The Bachchan letter continues the legacy of ignoring the matriarch

Miss Alone

Prime VIP

Legacies are funny things in the Indian context; they seem to be based largely on patriarchy. When Sheila Dikshit was rolled out in Uttar Pradesh as the chief ministerial candidate, her father-in-law’s credentials were trotted out to give her credibility. And here was a woman who was three times chief minister of Delhi and a veteran Congress leader. Yet, it is the fact that she was Uma Shankar Dikshit’s daughter-in-law that the Congress thought fit to highlight.
Let us go back further. We never tire of hearing how much of Nehru’s patrician lineage his daughter Indira inherited. But do we hear of her mother, Kamla who was a freedom fighter and led many a picketing expedition against British textiles and other goods? She did not speak in Nehru’s cut glass accent but she stood up to be counted in the freedom struggle, not an easy task for a woman in those days.
In the film industry, we see the Kapoor khandaan where all greatness and glory is attributed to fantastic acting genes bequeathed by patriarch Raj Kapoor. The younger Kapoor mothers, at least two of them actors themselves, are sheet anchors for their children emotionally, but somehow projected as unconnected with their talent.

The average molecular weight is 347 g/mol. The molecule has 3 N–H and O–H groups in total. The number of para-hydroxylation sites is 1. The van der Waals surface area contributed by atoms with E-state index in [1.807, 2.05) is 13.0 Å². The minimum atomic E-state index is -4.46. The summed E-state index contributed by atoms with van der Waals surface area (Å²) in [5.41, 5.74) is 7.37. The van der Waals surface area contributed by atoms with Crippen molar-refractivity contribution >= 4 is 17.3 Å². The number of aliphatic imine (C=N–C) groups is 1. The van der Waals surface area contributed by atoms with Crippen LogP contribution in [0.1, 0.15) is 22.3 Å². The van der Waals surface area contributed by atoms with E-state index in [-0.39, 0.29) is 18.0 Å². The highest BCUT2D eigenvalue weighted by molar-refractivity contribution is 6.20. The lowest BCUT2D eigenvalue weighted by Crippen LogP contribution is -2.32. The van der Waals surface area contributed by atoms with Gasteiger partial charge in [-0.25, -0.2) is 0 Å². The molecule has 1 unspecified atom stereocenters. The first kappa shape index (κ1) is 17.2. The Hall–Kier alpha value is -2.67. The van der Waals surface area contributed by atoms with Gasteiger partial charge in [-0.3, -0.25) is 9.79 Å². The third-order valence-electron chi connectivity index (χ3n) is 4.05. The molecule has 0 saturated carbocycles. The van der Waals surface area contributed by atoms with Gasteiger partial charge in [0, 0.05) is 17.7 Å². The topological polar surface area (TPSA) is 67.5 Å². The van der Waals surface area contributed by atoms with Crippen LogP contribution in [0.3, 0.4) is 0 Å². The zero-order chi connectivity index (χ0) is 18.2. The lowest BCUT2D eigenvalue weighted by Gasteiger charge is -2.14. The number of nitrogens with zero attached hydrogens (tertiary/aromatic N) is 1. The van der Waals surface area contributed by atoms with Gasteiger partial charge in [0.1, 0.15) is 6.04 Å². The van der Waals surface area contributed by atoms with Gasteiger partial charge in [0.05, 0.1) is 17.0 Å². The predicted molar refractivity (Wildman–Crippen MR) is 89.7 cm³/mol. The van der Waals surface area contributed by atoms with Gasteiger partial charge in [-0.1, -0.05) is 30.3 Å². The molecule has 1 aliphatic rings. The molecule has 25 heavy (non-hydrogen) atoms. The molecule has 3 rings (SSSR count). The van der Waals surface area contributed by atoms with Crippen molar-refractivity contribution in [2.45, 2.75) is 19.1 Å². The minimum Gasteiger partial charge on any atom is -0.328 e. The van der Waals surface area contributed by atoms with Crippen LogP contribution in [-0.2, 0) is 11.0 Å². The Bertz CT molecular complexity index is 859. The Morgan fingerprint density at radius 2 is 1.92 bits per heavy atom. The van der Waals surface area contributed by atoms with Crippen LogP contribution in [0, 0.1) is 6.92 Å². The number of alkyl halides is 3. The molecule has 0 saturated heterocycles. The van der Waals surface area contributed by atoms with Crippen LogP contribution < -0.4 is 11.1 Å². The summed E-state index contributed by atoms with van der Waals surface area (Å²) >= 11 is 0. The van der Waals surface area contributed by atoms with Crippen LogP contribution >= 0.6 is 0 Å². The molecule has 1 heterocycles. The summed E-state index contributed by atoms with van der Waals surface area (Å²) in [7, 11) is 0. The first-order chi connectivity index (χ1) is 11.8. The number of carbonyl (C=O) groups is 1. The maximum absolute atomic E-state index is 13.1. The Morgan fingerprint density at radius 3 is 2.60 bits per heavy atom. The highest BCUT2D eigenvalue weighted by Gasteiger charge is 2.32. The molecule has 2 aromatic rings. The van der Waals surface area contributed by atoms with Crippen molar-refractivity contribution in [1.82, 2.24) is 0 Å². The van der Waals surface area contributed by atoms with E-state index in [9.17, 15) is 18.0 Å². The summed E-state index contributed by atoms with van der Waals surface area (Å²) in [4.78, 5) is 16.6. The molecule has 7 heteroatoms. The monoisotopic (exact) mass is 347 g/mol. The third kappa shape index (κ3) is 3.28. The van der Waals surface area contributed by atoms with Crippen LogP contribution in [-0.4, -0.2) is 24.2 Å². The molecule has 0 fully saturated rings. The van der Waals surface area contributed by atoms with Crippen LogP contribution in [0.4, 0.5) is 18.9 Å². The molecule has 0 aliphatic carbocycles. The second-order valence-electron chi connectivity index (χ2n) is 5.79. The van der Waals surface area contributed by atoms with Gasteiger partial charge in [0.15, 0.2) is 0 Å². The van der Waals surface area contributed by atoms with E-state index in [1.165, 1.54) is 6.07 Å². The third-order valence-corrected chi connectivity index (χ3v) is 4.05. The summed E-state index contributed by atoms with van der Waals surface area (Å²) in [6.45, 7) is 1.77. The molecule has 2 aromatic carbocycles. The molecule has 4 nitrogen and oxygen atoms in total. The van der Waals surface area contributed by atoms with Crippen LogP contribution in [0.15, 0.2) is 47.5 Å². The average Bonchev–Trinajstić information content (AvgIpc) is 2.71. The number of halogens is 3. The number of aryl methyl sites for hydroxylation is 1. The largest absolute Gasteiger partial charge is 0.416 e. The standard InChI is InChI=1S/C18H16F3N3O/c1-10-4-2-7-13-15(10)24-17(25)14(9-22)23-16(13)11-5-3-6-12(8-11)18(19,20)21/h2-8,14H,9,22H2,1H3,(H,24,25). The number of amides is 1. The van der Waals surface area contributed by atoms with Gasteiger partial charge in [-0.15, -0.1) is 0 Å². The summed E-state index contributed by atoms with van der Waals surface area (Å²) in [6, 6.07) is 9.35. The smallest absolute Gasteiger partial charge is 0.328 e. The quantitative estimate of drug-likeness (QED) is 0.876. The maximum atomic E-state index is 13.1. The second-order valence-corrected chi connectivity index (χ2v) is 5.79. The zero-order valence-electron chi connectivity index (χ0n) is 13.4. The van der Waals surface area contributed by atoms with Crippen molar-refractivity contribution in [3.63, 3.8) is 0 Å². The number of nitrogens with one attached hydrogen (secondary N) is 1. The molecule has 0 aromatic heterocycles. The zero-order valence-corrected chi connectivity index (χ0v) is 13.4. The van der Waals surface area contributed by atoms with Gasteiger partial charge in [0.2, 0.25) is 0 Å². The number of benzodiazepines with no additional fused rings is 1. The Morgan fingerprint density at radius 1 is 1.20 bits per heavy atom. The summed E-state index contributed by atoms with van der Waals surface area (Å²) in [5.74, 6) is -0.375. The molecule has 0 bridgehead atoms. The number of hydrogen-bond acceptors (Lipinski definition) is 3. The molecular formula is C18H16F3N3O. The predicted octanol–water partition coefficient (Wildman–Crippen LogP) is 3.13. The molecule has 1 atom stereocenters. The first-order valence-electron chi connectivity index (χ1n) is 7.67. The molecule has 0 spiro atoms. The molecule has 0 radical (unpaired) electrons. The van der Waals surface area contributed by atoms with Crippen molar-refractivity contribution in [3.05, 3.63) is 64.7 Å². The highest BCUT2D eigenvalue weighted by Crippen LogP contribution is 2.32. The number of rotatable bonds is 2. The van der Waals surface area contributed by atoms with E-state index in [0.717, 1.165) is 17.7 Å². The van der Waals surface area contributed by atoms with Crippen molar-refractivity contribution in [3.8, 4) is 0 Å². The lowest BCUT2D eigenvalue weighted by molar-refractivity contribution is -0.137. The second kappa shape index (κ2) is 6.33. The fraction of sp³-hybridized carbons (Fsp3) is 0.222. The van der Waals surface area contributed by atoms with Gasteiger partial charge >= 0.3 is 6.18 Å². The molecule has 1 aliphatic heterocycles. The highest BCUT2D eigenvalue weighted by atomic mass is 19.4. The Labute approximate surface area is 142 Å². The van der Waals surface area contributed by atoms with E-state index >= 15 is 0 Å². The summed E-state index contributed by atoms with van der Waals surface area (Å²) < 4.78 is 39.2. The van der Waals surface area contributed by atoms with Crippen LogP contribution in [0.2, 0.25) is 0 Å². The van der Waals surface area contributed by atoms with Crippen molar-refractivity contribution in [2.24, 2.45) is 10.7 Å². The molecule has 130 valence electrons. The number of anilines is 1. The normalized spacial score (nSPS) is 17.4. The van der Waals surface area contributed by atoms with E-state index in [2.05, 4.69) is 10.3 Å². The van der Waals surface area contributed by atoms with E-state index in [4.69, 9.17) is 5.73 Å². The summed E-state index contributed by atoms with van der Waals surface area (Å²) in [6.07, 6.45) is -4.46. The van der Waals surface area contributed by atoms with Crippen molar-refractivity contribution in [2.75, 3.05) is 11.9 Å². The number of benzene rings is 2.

J Jayalalithaa, no slouch when it comes to politics, is still not given the credit she deserves for being able to enforce her iron rule in a largely male-dominated political scenario. No, she is the inheritor, a worthy one, of MGR’s legacy though she has far outgrown her mentor. Similarly, Mayawati who has put Dalit politics on the map and changed caste equations forever is still Kanshi’s Ram’s best pupil though her success has far exceeded anything Kanshi Ram could have envisaged for her.

This brings me to the recent letter written by Amitabh Bachchan to his grand-daughters, labelled “the cutest ever” by breathless reporters both in print and on television. So, it was with great joy that I read a stinging critique of the letter on an online platform.
The writer correctly asks why the legacy that the two little girls bear on their fragile shoulders is only those of their great-grandfathers. What happened to the women in the family? Teji Bachchan was no pushover if I recall right. Jaya Bachchan is one of the finest actors of her generation. The youngest Bachchan grandchild’s mother is an actor in her own right. Surely they have something do with the kind of person the child will turn out to be, there will be something of their legacy in her.

Then, of course, we had all that talk about how our women sportspersons are inspirational to women in India. They are inspirational to everyone. To call any achiever a daughter of the nation is by now de rigueur. I have heard on the occasion, the great jurist Leela Seth being described as the mother of Vikram Seth. Not to diminish Vikram Seth’s huge literary prowess, Justice Seth is a pathbreaker in a judicial world of grey male eminences. And so we could go on.